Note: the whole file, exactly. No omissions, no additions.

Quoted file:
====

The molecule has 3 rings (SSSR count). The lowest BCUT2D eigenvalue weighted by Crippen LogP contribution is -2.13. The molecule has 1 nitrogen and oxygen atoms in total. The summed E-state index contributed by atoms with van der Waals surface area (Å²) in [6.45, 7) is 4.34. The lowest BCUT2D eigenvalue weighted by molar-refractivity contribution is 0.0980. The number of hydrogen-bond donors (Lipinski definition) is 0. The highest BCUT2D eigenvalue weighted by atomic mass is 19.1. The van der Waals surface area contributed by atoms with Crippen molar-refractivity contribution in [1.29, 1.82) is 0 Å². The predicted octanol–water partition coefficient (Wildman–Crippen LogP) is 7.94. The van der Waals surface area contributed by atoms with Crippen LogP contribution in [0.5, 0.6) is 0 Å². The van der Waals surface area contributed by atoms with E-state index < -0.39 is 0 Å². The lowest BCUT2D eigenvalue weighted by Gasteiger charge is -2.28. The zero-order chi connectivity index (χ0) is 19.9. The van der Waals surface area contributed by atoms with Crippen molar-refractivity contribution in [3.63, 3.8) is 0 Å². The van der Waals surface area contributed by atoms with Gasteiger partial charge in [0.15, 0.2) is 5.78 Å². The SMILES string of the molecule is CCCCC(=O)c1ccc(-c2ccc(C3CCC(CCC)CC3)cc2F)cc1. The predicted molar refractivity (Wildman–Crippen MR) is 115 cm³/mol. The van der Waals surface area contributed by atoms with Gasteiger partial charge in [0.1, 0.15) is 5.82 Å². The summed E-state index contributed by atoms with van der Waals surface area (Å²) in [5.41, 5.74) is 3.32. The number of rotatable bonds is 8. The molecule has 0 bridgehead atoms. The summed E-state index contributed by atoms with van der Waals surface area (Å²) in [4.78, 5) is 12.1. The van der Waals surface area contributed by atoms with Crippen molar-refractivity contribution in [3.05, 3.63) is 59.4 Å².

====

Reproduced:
The molecule has 3 rings (SSSR count). The lowest BCUT2D eigenvalue weighted by Crippen LogP contribution is -2.13. The molecule has 1 nitrogen and oxygen atoms in total. The summed E-state index contributed by atoms with van der Waals surface area (Å²) in [6.45, 7) is 4.34. The lowest BCUT2D eigenvalue weighted by molar-refractivity contribution is 0.0980. The number of hydrogen-bond donors (Lipinski definition) is 0. The highest BCUT2D eigenvalue weighted by atomic mass is 19.1. The van der Waals surface area contributed by atoms with Crippen molar-refractivity contribution in [1.29, 1.82) is 0 Å². The predicted octanol–water partition coefficient (Wildman–Crippen LogP) is 7.94. The van der Waals surface area contributed by atoms with Crippen LogP contribution in [0.5, 0.6) is 0 Å². The van der Waals surface area contributed by atoms with E-state index < -0.39 is 0 Å². The lowest BCUT2D eigenvalue weighted by Gasteiger charge is -2.28. The zero-order chi connectivity index (χ0) is 19.9. The van der Waals surface area contributed by atoms with Crippen molar-refractivity contribution in [3.63, 3.8) is 0 Å². The van der Waals surface area contributed by atoms with Gasteiger partial charge in [0.15, 0.2) is 5.78 Å². The SMILES string of the molecule is CCCCC(=O)c1ccc(-c2ccc(C3CCC(CCC)CC3)cc2F)cc1. The predicted molar refractivity (Wildman–Crippen MR) is 115 cm³/mol. The van der Waals surface area contributed by atoms with Gasteiger partial charge in [0.1, 0.15) is 5.82 Å². The summed E-state index contributed by atoms with van der Waals surface area (Å²) in [5.41, 5.74) is 3.32. The number of rotatable bonds is 8. The molecule has 0 bridgehead atoms. The summed E-state index contributed by atoms with van der Waals surface area (Å²) in [4.78, 5) is 12.1. The van der Waals surface area contributed by atoms with Crippen molar-refractivity contribution in [3.05, 3.63) is 59.4 Å².